LACK OF SUPPORT AND THE ADVENT OF ‘SUPER MUM’

Thinking that this has always been the case? The biggest difference now is the shift away from family and societal support. Multi-generational support groups for new mums have been part of indigenous cultures for a very long time, although they are sadly absent in modern life. Too many women now do everything on their own. There is also a perceived notion that a mother has to be everything to everyone; something I discuss in my book Rushing Woman’s Syndrome.

NUTRITIONAL SUPPORT

what it takes to be a mum

Typically, iron and zinc will be too low for the body to make the substances required for happiness and optimism, and these often need to be supplemented. Testing levels first is important. Other nutrients that may need focus include vitamin C, vitamin D and magnesium. The omega-3 fat DHA is an essential supplement for a depleted mum. This is vital for nervous system support (including the brain), as well as hormonal balance. Oily fish supply DHA and there are now some good quality supplements derived from algae. Also, the body can convert another omega-3 fat known as EPA, found in plants such as flaxseeds and walnuts, into DHA (although its efficiency at doing this seems highly individual). The focus for the depleted mum needs to be on easy, practical meals made from whole, real foods that are nutrient-dense.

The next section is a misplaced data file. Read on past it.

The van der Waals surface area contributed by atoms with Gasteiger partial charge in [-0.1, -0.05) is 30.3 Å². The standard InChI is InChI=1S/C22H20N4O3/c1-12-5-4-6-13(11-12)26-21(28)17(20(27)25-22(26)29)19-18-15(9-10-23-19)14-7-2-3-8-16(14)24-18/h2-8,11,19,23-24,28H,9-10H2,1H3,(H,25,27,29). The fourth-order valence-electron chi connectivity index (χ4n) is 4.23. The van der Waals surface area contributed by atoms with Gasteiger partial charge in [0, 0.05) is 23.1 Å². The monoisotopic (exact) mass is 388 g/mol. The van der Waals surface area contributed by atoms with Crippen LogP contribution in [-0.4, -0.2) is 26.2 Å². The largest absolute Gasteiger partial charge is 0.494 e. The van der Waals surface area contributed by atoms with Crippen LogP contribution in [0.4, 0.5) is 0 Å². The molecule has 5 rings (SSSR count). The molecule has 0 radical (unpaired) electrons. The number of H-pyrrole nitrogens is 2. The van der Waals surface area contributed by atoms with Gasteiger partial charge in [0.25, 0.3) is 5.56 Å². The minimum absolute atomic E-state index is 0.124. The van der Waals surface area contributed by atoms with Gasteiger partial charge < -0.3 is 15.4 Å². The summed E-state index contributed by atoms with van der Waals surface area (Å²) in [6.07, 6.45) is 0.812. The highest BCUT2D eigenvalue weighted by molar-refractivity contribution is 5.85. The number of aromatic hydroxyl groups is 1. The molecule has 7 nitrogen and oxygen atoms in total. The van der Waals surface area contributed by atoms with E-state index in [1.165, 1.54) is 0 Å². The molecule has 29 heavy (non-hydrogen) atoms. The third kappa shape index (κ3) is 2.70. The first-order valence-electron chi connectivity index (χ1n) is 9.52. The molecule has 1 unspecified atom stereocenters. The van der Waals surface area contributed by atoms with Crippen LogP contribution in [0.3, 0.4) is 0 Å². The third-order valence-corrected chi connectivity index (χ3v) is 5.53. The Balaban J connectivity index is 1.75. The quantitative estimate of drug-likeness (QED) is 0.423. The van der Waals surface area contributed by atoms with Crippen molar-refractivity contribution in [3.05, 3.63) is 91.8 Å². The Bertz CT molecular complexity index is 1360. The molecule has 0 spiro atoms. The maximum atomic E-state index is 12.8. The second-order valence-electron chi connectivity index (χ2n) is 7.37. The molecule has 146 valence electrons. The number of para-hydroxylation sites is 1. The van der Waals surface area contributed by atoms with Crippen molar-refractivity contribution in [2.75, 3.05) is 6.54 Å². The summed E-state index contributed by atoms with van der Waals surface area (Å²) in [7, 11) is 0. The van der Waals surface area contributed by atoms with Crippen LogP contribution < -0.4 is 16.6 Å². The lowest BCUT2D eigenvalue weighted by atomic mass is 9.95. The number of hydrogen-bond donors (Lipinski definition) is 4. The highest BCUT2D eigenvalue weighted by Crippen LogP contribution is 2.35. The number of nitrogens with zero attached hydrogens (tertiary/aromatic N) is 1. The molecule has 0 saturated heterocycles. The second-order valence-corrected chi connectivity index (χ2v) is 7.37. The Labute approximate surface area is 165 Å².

FINDING EMOTIONAL AND PSYCHOLOGICAL SUPPORT

Seeking support is also critical. If you feel as though you may be experiencing post-natal depletion, let a friend know and seek professional advice – from a psychologist for example. Help is always available. Restorative practices that activate the calm “part” of the nervous system (the PNS) are also a critical part of recovery from depletion. Restorative yoga, stillness through movement (a form of yoga) and acupuncture are all highly effective. You need to make sure that you can actually relax. I find that many women can’t – even when they are trying to relax, they are still in fight or flight mode and stressed. So, as crazy as it sounds, these restorative practices will become even
more important if you need help to learn how to relax again.

what it takes to be a mum

Although previous generations may not have outwardly discussed a mother’s direction and purpose, it can be invaluable to have the support of a wise friend, psychologist, life coach or mentor. Creating a life that includes personal growth may be more important to some women than others. Identifying what matters is key, as there can be an avalanche of guilt that makes depletion worse. The person providing support may also be equipped to offer advice on family dynamics, relationships, in-laws… whatever the challenges the mother faces. When relationships break down it may not only mean added stress for a new mother, it may also mean her support system is no longer available.

 

NZ Life and Leisure This article first appeared in NZ Life & Leisure Magazine.